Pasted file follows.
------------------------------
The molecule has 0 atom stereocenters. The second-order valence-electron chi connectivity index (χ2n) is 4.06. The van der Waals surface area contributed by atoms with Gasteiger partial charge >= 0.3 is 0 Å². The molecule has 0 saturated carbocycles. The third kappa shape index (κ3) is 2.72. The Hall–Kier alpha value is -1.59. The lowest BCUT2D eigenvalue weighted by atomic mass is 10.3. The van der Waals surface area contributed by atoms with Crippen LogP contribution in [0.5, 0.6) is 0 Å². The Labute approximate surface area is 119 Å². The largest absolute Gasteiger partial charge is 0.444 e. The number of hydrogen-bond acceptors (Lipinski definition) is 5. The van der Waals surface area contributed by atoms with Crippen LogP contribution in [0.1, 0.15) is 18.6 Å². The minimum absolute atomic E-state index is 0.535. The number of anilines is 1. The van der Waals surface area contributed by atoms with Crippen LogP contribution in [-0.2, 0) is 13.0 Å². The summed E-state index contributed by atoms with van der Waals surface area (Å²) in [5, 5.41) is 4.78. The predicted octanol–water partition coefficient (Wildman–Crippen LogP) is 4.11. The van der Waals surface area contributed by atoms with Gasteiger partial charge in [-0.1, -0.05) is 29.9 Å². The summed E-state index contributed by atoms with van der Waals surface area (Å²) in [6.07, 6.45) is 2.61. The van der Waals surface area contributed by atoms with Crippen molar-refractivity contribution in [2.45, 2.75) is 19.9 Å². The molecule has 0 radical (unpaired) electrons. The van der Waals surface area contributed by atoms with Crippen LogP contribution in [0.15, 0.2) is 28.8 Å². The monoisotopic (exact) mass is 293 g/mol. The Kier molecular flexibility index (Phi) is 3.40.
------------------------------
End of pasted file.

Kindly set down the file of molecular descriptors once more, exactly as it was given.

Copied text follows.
The molecule has 0 atom stereocenters. The second-order valence-electron chi connectivity index (χ2n) is 4.06. The van der Waals surface area contributed by atoms with Gasteiger partial charge >= 0.3 is 0 Å². The molecule has 0 saturated carbocycles. The third kappa shape index (κ3) is 2.72. The Hall–Kier alpha value is -1.59. The lowest BCUT2D eigenvalue weighted by atomic mass is 10.3. The van der Waals surface area contributed by atoms with Crippen LogP contribution in [0.5, 0.6) is 0 Å². The Labute approximate surface area is 119 Å². The largest absolute Gasteiger partial charge is 0.444 e. The number of hydrogen-bond acceptors (Lipinski definition) is 5. The van der Waals surface area contributed by atoms with Crippen LogP contribution in [0.1, 0.15) is 18.6 Å². The minimum absolute atomic E-state index is 0.535. The number of anilines is 1. The van der Waals surface area contributed by atoms with Crippen LogP contribution in [-0.2, 0) is 13.0 Å². The summed E-state index contributed by atoms with van der Waals surface area (Å²) in [5, 5.41) is 4.78. The predicted octanol–water partition coefficient (Wildman–Crippen LogP) is 4.11. The van der Waals surface area contributed by atoms with Gasteiger partial charge in [-0.1, -0.05) is 29.9 Å². The summed E-state index contributed by atoms with van der Waals surface area (Å²) in [6.07, 6.45) is 2.61. The van der Waals surface area contributed by atoms with Crippen molar-refractivity contribution in [2.45, 2.75) is 19.9 Å². The molecule has 0 radical (unpaired) electrons. The van der Waals surface area contributed by atoms with Crippen LogP contribution in [0.15, 0.2) is 28.8 Å². The monoisotopic (exact) mass is 293 g/mol. The Kier molecular flexibility index (Phi) is 3.40.